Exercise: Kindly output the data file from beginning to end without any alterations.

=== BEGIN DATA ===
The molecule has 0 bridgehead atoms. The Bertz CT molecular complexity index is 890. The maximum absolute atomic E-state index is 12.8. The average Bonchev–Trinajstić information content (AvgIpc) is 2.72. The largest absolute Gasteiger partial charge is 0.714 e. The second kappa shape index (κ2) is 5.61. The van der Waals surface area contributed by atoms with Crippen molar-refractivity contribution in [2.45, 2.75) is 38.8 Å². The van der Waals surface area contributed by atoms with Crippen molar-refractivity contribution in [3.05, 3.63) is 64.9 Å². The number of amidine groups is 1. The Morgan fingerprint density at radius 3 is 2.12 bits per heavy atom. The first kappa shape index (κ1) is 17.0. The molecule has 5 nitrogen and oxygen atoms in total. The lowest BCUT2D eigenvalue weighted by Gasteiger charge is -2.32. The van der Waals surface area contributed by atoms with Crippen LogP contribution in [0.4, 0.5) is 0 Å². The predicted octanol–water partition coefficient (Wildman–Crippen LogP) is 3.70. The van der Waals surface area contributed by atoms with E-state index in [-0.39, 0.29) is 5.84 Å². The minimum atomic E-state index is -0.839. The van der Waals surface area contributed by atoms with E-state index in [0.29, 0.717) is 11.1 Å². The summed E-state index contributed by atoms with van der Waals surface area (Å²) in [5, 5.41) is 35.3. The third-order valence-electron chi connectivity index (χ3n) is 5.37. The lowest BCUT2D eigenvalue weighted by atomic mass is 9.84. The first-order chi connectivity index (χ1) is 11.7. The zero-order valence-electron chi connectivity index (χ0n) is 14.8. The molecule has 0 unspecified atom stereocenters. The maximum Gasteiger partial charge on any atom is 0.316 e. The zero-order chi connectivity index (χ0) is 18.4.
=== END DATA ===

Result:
The molecule has 0 bridgehead atoms. The Bertz CT molecular complexity index is 890. The maximum absolute atomic E-state index is 12.8. The average Bonchev–Trinajstić information content (AvgIpc) is 2.72. The largest absolute Gasteiger partial charge is 0.714 e. The second kappa shape index (κ2) is 5.61. The van der Waals surface area contributed by atoms with Crippen molar-refractivity contribution in [2.45, 2.75) is 38.8 Å². The van der Waals surface area contributed by atoms with Crippen molar-refractivity contribution in [3.05, 3.63) is 64.9 Å². The number of amidine groups is 1. The Morgan fingerprint density at radius 3 is 2.12 bits per heavy atom. The first kappa shape index (κ1) is 17.0. The molecule has 5 nitrogen and oxygen atoms in total. The lowest BCUT2D eigenvalue weighted by Gasteiger charge is -2.32. The van der Waals surface area contributed by atoms with Crippen LogP contribution in [0.4, 0.5) is 0 Å². The predicted octanol–water partition coefficient (Wildman–Crippen LogP) is 3.70. The van der Waals surface area contributed by atoms with E-state index in [-0.39, 0.29) is 5.84 Å². The minimum atomic E-state index is -0.839. The van der Waals surface area contributed by atoms with E-state index in [0.29, 0.717) is 11.1 Å². The summed E-state index contributed by atoms with van der Waals surface area (Å²) in [5, 5.41) is 35.3. The third-order valence-electron chi connectivity index (χ3n) is 5.37. The lowest BCUT2D eigenvalue weighted by atomic mass is 9.84. The first-order chi connectivity index (χ1) is 11.7. The zero-order valence-electron chi connectivity index (χ0n) is 14.8. The molecule has 0 unspecified atom stereocenters. The maximum Gasteiger partial charge on any atom is 0.316 e. The zero-order chi connectivity index (χ0) is 18.4.